GUITARIST CRAIG GOLDY DISCUSSES WORKING WITH BOTH RONNIE JAMES DIO AND DAVID LEE ROTH
Sleaze Roxx: You spent some time writing for Warner Brothers. You wound up writing “Lady Luck” with David Lee Roth for A Lil’ Ain’t Enough. Who hooked you up to write with Roth? What was that experience like? And were you considered for the band?
Craig Goldy: Because Ronnie and I wrote the bulk of Dream Evil, Warner Brothers was pretty impressed by that. They signed me as a songwriter. As a songwriter, you get carte blanche. I’m sure you’ve heard of the director, the producer and the star of the film watching it in an empty theater? So that was me. They’d bring me in and they’d say, “We need a song like this for this part of the film and a song like that for that part.” All I had to do was go home, write a song and submit it. There was a weekly journal that would get circulated to songwriters that featured artists that were soliciting songs or songwriters. There was everyone from Diana Ross to Barbra Streisand. They often didn’t write their own songs or the music. I would submit song after song to artists and my songs would continuously get turned down. I needed to find out why. So I began to study hit songs and I began to create templates of those hit songs with my original material. It made me work ten times as hard as I had before. I played everything on the demos and learned how to do everything.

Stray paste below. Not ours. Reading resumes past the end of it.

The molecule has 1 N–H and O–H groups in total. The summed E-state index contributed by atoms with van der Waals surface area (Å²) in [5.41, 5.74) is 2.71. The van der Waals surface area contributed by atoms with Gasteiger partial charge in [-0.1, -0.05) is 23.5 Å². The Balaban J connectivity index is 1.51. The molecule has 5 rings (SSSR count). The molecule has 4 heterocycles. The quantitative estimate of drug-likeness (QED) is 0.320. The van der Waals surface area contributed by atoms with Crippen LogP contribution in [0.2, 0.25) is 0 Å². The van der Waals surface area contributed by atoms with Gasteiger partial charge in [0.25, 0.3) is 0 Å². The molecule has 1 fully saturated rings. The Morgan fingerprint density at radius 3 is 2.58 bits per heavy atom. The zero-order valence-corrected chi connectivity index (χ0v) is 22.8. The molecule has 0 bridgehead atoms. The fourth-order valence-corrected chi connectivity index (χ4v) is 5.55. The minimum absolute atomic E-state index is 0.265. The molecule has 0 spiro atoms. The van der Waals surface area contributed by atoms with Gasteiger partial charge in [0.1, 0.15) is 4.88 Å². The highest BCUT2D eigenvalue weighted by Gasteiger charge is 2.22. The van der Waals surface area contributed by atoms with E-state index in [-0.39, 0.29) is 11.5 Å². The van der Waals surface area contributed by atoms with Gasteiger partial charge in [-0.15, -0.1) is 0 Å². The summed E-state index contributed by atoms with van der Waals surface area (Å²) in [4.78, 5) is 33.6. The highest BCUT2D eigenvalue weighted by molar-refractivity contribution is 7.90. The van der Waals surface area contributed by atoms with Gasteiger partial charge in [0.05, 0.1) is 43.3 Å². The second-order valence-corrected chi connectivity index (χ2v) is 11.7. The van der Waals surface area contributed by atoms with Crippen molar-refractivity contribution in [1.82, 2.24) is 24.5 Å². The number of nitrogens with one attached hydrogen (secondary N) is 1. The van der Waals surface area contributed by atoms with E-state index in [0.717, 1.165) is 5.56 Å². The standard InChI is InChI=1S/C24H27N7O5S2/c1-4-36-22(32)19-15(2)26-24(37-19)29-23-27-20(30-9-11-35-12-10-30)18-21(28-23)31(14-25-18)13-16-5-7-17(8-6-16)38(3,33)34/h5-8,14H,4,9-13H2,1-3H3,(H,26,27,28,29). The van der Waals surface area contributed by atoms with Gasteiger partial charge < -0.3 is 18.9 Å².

The Roth thing — I recall a call came in and my girlfriend at the time answered the phone. I looked at her. There was this look on her face. It’s either going to be really bad or really good. I take the phone and I hear; “Hey man! Dave Roth here! I love your s–t, man! You got any more stuff, man? Can we get together and write?” I was like “Wow! Yeah!” Dave was working with Bob Ezrin at the time, which was awesome because one of my favorite Pink Floyd records was produced by Bob Ezrin. So, I got invited to Bob Ezrin’s house to present more material to David Lee Roth for his next solo album. Dave liked me so much he invited me to his home for two to three months. I have to tell you it was an amazing experience as you can imagine. That was my first gold record.
Sleaze Roxx: We were talking about Dream Evil earlier. I think that record was a return to form for Dio. What I mean by that is that Holy Diver and Last In Line were records that were on par with the Dio Sabbath catalog but when it came to Sacred Heart, it was polished and perhaps “too commercial” sounding. When Dream Evil came out, it had a little bit more grit to it.
Craig Goldy: Quite honestly, I agree with you. Yes, I see what you see and hear what you hear. I think the fans heard it too. I think the stage set saved that record [Sacred Heart], but there were some very good songs on it. There were a few songs that I was unsure about; a song like Shoot, Shoot. I was like “Hmmmm….I’m not sure about that.” It was more polished. I think Ronnie was caught up in trying to compete with the stuff that was coming out around that time. I think he was starting to feel pressure from the record company. After all, it is a business. I remember sitting in the studio when we were recording Dream Evil and at the end of I Could Have Been A Dreamer, I was supposed to go back to your favorite line in that song “Running with the Wolf Pack…” It was supposed to end with that. It was going to be badass. Then the record company stepped in and said we needed to go out with the chorus because they felt it could be a hit song. Ronnie said, “Okay.” I was so bummed out.